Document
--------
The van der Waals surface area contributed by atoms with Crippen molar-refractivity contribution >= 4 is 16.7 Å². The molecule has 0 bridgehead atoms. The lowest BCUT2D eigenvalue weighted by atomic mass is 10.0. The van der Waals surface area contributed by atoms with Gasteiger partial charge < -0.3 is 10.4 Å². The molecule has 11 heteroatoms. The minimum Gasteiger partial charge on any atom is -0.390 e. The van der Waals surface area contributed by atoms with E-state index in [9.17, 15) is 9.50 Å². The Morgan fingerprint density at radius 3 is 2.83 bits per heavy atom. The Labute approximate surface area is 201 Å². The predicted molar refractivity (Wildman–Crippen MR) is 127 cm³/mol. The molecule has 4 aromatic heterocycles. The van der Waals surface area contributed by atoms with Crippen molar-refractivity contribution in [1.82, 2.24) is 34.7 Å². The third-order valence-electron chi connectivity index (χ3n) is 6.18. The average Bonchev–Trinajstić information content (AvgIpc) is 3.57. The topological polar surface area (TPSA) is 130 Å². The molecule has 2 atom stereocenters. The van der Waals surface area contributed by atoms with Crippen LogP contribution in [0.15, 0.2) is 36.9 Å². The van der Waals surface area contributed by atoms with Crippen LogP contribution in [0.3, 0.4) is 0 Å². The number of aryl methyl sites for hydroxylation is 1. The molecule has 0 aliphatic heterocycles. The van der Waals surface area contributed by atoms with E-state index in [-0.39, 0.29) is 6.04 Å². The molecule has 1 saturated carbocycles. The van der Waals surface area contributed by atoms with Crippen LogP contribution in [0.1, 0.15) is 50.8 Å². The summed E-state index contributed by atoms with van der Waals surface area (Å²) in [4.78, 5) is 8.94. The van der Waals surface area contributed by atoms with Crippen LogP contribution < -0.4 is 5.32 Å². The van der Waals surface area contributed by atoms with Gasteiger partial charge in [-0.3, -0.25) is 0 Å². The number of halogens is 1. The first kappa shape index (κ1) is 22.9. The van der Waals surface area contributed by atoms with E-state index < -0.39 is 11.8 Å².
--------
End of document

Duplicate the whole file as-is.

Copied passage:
The van der Waals surface area contributed by atoms with Crippen molar-refractivity contribution >= 4 is 16.7 Å². The molecule has 0 bridgehead atoms. The lowest BCUT2D eigenvalue weighted by atomic mass is 10.0. The van der Waals surface area contributed by atoms with Gasteiger partial charge < -0.3 is 10.4 Å². The molecule has 11 heteroatoms. The minimum Gasteiger partial charge on any atom is -0.390 e. The van der Waals surface area contributed by atoms with E-state index in [9.17, 15) is 9.50 Å². The Morgan fingerprint density at radius 3 is 2.83 bits per heavy atom. The Labute approximate surface area is 201 Å². The predicted molar refractivity (Wildman–Crippen MR) is 127 cm³/mol. The molecule has 4 aromatic heterocycles. The van der Waals surface area contributed by atoms with Crippen molar-refractivity contribution in [1.82, 2.24) is 34.7 Å². The third-order valence-electron chi connectivity index (χ3n) is 6.18. The average Bonchev–Trinajstić information content (AvgIpc) is 3.57. The topological polar surface area (TPSA) is 130 Å². The molecule has 2 atom stereocenters. The van der Waals surface area contributed by atoms with Crippen LogP contribution in [0.15, 0.2) is 36.9 Å². The van der Waals surface area contributed by atoms with Crippen LogP contribution in [0.3, 0.4) is 0 Å². The number of aryl methyl sites for hydroxylation is 1. The molecule has 0 aliphatic heterocycles. The van der Waals surface area contributed by atoms with E-state index in [-0.39, 0.29) is 6.04 Å². The molecule has 1 saturated carbocycles. The van der Waals surface area contributed by atoms with Crippen LogP contribution in [0.1, 0.15) is 50.8 Å². The summed E-state index contributed by atoms with van der Waals surface area (Å²) in [4.78, 5) is 8.94. The van der Waals surface area contributed by atoms with Crippen LogP contribution < -0.4 is 5.32 Å². The van der Waals surface area contributed by atoms with Gasteiger partial charge in [-0.3, -0.25) is 0 Å². The number of halogens is 1. The first kappa shape index (κ1) is 22.9. The van der Waals surface area contributed by atoms with E-state index < -0.39 is 11.8 Å².